It’s up to you as the sourcing professional responsible for the agreement to regularly review chunks of the MRO materials list for pricing. Other suppliers may have offered some lower pricing on some of the materials in the bidding process, and the sourcing professional can use this information to negotiate with the awarded supplier.

The organization’s buyers are integral to this process, too, as they buy the materials everyday at the tactical level and may be able to spot materials in ones and twos that seem priced high. You can also send out RFQ’s for handfuls of materials at different intervals to see if there is better pricing. This RFQ process may be driven by a purchased dollar threshold set by the organization.

Key performance indicators are another way you can ensure the supplier is offering you the best pricing on these MRO materials. Having a KPI, or several KPIs, that focus on the supplier ensuring they are providing cost savings can help reduce pricing on materials in an already awarded agreement. Maybe a manufacturer has slashed pricing due to increased production, or there is a substitute part that is the same quality but another company produces it at a lower cost.

Once the MRO materials that are higher priced are identified, it’s up to you as the sourcing professional to bring in the supplier’s representatives and negotiate this. Generally speaking, the supplier will be open to reducing the pricing in order to retain your business and have hopes of winning the award again five years down the road.

Using these principles in other agreements, whether materials or services, will ensure you are getting the best pricing for your organization.

Standardization In Processes to Reduce Costs

Go to any department in your organization. How consistent are the ways people are doing things? How consistent are the results in that department? Is everyone on the same page, each person executing their job by a set of processes? Or is everyone doing their job their own way?

If your company is like the company I work for, standardized processes are a near-term goal – or in some cases a far off dream. Each person in a department has their own way to do work, and feels their way is best. Their way has worked thus far, why change it?

Standardizing processes is key to streamlining a department, and in procurement it can mean money saved that directly affects the bottom line.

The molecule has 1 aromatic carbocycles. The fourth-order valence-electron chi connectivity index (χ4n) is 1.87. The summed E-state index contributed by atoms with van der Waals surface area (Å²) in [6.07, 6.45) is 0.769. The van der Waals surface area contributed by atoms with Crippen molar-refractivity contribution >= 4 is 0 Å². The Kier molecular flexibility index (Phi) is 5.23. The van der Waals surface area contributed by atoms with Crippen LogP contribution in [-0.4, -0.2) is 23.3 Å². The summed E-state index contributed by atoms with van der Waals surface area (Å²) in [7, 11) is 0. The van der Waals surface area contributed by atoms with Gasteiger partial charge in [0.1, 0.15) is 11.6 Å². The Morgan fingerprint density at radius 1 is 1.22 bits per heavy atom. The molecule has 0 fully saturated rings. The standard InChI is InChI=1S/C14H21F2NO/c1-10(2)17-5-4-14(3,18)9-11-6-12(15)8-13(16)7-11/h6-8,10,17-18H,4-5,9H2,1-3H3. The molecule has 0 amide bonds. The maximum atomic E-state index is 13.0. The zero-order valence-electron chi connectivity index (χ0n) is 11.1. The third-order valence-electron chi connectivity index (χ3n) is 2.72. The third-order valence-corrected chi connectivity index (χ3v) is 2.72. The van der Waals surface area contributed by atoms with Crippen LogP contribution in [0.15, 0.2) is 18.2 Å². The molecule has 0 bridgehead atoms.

Purchase Orders

Purchase orders are a primary issue when working to standardize. Some procurement agents process purchase orders one way, some another way. Some buyers have a checklist they follow each time, while other buyers just run the PO through the ERP system and send it to the supplier without another thought.

Standardizing purchase order processing should include, at minimum, the following:

  • Check pricing against negotiated numbers.
  • Consolidate duplicate line items.
  • Confirm material need dates.
  • Confirm shipping method and carrier.
  • Receive order acknowledgement from the supplier.
  • Update expected/promised delivery date from supplier in the ERP, and notify the stakeholder.

Just these simple standardized steps can ensure consistent outcomes each time. Consistent outcomes mean dollars saved internally in time worked on purchase orders and externally in keeping supplier pricing of materials and freight consistent with pre-negotiated prices.

Contracts

Contracts may be more complex than purchase orders, but standardization can be achieved in the process. The procurement specialists that are responsible for RFPs and contracts should have a checklist of everything they need to do, from the moment they receive the RFP/contract from their stakeholder, up to award. This checklist may even include contract management.

Templates are another way to standardize RFPs and contracts. While stakeholder specifications and requirements may differ, the organization should have a single template for procurement specialists to follow with standard information that each RFP and contract must include, such as RFP timeline, milestones, and evaluation criteria. The organization may have two or three checklists and templates for different RFP/contract situations, but each should follow a standardized, enforced process.

Conclusion

Standardization has many benefits, and in an organization’s procurement processes it translates into savings that directly affect the bottom line.

In fact, the German Institute for Standardization, DIN, recently published a report on how standardization positively effects companies. In the report, they found that not only did standardization give companies competitive advantages, but also lowered transaction costs and had positive effects on the buying power of the companies surveyed.

Now is the time to begin process standardization in your procurement organization.